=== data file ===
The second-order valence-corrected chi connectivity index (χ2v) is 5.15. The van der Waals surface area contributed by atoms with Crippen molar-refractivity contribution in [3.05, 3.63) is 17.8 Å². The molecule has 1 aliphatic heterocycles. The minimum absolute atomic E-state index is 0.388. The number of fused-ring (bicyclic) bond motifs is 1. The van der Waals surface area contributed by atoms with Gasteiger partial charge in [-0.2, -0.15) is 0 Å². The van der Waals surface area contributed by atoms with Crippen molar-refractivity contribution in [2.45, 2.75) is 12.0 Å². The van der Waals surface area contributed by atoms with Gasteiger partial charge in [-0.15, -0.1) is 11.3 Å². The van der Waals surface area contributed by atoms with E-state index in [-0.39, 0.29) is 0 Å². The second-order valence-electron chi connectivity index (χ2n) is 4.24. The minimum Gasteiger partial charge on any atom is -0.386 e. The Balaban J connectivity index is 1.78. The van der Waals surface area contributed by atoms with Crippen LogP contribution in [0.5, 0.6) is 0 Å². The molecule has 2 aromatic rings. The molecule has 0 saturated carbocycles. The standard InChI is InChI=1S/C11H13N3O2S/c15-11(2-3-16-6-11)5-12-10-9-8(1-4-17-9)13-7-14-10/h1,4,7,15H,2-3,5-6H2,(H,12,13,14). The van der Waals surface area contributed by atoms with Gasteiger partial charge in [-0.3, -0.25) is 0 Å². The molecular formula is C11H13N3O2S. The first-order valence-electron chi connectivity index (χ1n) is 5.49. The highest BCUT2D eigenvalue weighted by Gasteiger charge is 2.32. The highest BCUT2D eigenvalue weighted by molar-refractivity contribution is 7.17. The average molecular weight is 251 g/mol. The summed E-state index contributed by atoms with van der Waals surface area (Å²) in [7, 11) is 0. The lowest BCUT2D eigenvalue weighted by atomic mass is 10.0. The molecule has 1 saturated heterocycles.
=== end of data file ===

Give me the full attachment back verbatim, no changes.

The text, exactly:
The second-order valence-corrected chi connectivity index (χ2v) is 5.15. The van der Waals surface area contributed by atoms with Crippen molar-refractivity contribution in [3.05, 3.63) is 17.8 Å². The molecule has 1 aliphatic heterocycles. The minimum absolute atomic E-state index is 0.388. The number of fused-ring (bicyclic) bond motifs is 1. The van der Waals surface area contributed by atoms with Gasteiger partial charge in [-0.2, -0.15) is 0 Å². The van der Waals surface area contributed by atoms with Crippen molar-refractivity contribution in [2.45, 2.75) is 12.0 Å². The van der Waals surface area contributed by atoms with Gasteiger partial charge in [-0.15, -0.1) is 11.3 Å². The van der Waals surface area contributed by atoms with E-state index in [-0.39, 0.29) is 0 Å². The second-order valence-electron chi connectivity index (χ2n) is 4.24. The minimum Gasteiger partial charge on any atom is -0.386 e. The Balaban J connectivity index is 1.78. The van der Waals surface area contributed by atoms with Crippen LogP contribution in [0.5, 0.6) is 0 Å². The molecule has 2 aromatic rings. The molecule has 0 saturated carbocycles. The standard InChI is InChI=1S/C11H13N3O2S/c15-11(2-3-16-6-11)5-12-10-9-8(1-4-17-9)13-7-14-10/h1,4,7,15H,2-3,5-6H2,(H,12,13,14). The van der Waals surface area contributed by atoms with Gasteiger partial charge in [-0.3, -0.25) is 0 Å². The molecular formula is C11H13N3O2S. The first-order valence-electron chi connectivity index (χ1n) is 5.49. The highest BCUT2D eigenvalue weighted by Gasteiger charge is 2.32. The highest BCUT2D eigenvalue weighted by molar-refractivity contribution is 7.17. The average molecular weight is 251 g/mol. The summed E-state index contributed by atoms with van der Waals surface area (Å²) in [7, 11) is 0. The lowest BCUT2D eigenvalue weighted by atomic mass is 10.0. The molecule has 1 saturated heterocycles.